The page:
Were there any particular tools you found useful in your discernment?
I think I’ve been equipped with tools throughout the years. Books like St. Teresa of Avila’s Interior Castle, The Soul of the Apostolate, and The Fulfillment of All Desire were instrumental. I also had countless conversations with women and men religious.
Discernment is really developing a practice of recognizing God’s voice and presence in your life. How has God spoken to you in the past? When were you sure God was working? I know how God speaks to me, He always makes it clear. So it was easy for me to say, “This is God,” and act. But part of that was leaving room for God to speak, making space in my life for silence and prayer and listening, and having a relationship with God already.
Why do you think the charisms of this order are useful to you in your path to sanctity?
The more time I spend with Dominicans, the more I realize that my personal spirituality is Dominican spirituality. I’m always talking with and about God. I grow deeper in my faith through reading books, and I’m a firm believer in lifelong learning. I share what I’ve personally received in prayer in my writing and in my talks. I’ve been “preaching the Gospel” to atheists in parties, bars, and classrooms for as long as I can remember.
I have a deep love for Mary and the Rosary, and fasting is a huge part of my prayer life.
Joining a religious order’s family is, in a sense, finding people who experience God the same way you do within the Catholic Church, and the Dominicans were 100% for me.
What is the formation process like? Where are you in the discernment process?
The first two years as a lay Dominican involve formation and mutual discernment. You get to know the order, they get to know you, you attend monthly chapter meetings, you regularly meet with a formation director, and you complete reading and writing assignments about topics such as Dominican rule, community, the life of St. Dominic, the Eucharist, and the Rosary.
I just finished my first year of formation. After the second year of formation, I can make temporary professions for 1-3 years at a time. Then, if I wanted, I could make a lifelong profession three years after my first profession.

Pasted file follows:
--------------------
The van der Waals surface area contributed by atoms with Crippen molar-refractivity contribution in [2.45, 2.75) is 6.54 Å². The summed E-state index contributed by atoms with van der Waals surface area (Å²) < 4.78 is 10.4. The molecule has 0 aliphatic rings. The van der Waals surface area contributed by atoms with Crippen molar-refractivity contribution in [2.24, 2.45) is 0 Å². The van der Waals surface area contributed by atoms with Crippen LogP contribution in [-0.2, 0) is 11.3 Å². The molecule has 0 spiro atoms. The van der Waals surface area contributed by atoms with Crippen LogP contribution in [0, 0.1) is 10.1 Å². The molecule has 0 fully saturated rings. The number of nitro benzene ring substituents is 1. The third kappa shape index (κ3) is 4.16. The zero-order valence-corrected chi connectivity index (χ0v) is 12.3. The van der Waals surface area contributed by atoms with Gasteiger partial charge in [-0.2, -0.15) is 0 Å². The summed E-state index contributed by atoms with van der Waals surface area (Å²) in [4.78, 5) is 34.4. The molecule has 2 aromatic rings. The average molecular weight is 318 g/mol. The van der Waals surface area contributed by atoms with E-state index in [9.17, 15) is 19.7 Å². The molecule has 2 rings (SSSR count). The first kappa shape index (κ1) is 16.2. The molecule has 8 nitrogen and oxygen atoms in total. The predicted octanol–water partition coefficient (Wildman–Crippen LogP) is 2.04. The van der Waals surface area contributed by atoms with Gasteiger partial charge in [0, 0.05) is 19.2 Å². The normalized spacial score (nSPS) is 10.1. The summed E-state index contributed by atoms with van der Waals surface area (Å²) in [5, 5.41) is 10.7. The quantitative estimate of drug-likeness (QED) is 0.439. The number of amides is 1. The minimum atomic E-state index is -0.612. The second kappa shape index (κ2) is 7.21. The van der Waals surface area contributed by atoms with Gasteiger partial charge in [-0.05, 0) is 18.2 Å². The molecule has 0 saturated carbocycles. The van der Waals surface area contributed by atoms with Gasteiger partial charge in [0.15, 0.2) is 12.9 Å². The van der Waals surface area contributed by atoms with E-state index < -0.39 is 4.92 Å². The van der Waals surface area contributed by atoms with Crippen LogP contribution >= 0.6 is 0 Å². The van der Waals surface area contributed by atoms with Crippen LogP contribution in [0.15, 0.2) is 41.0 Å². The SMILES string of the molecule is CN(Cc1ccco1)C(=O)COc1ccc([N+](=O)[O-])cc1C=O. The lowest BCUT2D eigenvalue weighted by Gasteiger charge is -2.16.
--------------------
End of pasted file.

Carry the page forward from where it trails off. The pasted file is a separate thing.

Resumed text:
What are the daily practices and other requirements/practices of lay members? How do those look lived out in your particular life and vocation?
As a lay Dominican, I make a daily commitment to go to Mass and to pray the Rosary and the Liturgy of the Hours (morning, evening, and night).
I must also nurture a devotion to Mary, read Scripture, fast on certain days, pray for deceased Dominicans, and go to Confession at least monthly.
It’s definitely doable, but there are days when I still struggle to wake up for 8 a.m. Mass because it’s the only daily Mass in the area. Or I try to start a Rosary at 11:59 pm (whoops). Or I fall behind on my spiritual readings.
There’s no one making sure I do these things and I don’t get punished for it, but I do make a promise to my chapter and I intend to live up to those promises. Being a full-time college student, freelance writer, and speaker who constantly travels, while balancing being a contemplative and prayerful Dominican is not easy, let me tell you. But it is possible.
How has being a lay Dominican changed your own heart? What about your relationships with your family and friends?
I can’t say that being a lay Dominican itself changed my heart and relationships so much as a consistent prayer life did. But I do know that entering the Dominican Order, because it was truly a vocation and a calling, has made me much more fulfilled, at peace, and encouraged in what I do. That has influenced how I encountered others.
What advice would you give someone considering a vocation to a third order?
Do it… And entrust your discernment to Our Lady. She wants to see everyone grow closer to her Son, and she’ll lead you to the right order for you. It’s also important to note that a “yes” to a third order doesn’t mean a “no” to married life or religious life. You can join a third order if you’re married or dating, or a different order as a religious sister. So don’t be afraid.
Start looking at lay chapters near where you live. Contact someone. Attend a meeting. If it’s not for you, you can discern out at any time.
Lay Member Series: Lay Dominican #BISblog //Click to tweet
Written by Samantha Yee.